NCAA Football: Gone But Not Forgotten

July 9, 2013 (five years ago today), NCAA Football 14 released to the public on Xbox 360 and PlayStation 3.  The EA Sports mega-hit scored over $1.3 Billion since the title’s release in 1998.  You could say that the game scored EA Sports many touchdowns.  However, two months after the popular sports developers’ release of the 2014 version of the game, the NCAA filed a lawsuit against the developer for using players image and likeness in the game.  EA Sports ended production mid-release in September of 2013.

NCAA Football was one of the greatest sports games to be released by any video game developer.  Between Sega, 2K Sports and EA Sports, NCAA Football was the best sports game year after year.  The Summer release became a yearly expectation because you knew that the newest college football would be released.

The gameplay was so smooth and responsive, and the graphics always looked crisp and clean.  EA Sports’ attention to detail to each universities’ tradition and pageantry was second to none.  Not only did EA focus on the Power Five conference teams, but they also focused on the smaller schools and included their tradition.  As a devout Tennessee fan, seeing Neyland Stadium look exactly the same as it does in real life and hearing Rocky Top play was always so much fun.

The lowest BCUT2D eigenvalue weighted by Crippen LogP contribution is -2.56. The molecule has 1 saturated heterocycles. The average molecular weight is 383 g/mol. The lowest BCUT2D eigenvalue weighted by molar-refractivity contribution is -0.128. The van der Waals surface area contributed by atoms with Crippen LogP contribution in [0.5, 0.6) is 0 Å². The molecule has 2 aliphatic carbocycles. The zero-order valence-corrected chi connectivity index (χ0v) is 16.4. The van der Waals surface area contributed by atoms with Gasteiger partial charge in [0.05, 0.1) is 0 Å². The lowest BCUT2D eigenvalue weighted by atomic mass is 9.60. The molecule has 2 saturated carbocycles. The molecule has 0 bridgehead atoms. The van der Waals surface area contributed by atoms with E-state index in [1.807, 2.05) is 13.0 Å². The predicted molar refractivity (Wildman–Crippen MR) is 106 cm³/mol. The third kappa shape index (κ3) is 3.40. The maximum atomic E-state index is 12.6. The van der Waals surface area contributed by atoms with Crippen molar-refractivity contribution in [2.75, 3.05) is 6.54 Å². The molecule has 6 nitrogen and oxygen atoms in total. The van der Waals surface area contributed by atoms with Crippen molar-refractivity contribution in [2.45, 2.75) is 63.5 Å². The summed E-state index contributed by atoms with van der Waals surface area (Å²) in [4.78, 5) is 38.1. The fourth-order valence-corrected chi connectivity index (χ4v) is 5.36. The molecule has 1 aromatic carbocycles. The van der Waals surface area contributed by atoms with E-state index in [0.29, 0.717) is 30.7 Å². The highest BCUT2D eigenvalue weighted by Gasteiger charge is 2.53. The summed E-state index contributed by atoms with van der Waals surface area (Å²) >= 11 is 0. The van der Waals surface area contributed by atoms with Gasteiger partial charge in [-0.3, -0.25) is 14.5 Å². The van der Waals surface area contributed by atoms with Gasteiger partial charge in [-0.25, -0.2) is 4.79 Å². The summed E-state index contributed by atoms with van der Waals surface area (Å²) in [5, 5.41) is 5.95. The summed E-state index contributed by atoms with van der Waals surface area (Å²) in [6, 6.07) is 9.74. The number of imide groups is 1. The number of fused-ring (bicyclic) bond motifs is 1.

The game modes that you could play in the game included: Exhibition, Dynasty, recently added Road to Glory and Ultimate Team.  Exhibition mode allowed players to simply play a football game with the teams of their choice.  Dynasty mode allowed players to pick a team and play season after season with them and recruit players and act as the coach of the team.  The newly added Road to Glory let players create a player and player through high school, and go through the recruiting process by picking the college school of their choice and then playing their college career.  Lastly, Ultimate Team let players build a team online and play against players all over the world.

The game has been sorely missed since its’ last release five years ago.  Each year in July, fans make fake NCAA Football covers with the player that they think would have made it and they share it on social media.  No one really knows what the future of college football video games will be, but right now we all just miss the game and continue to play the 2014 edition as much as possible.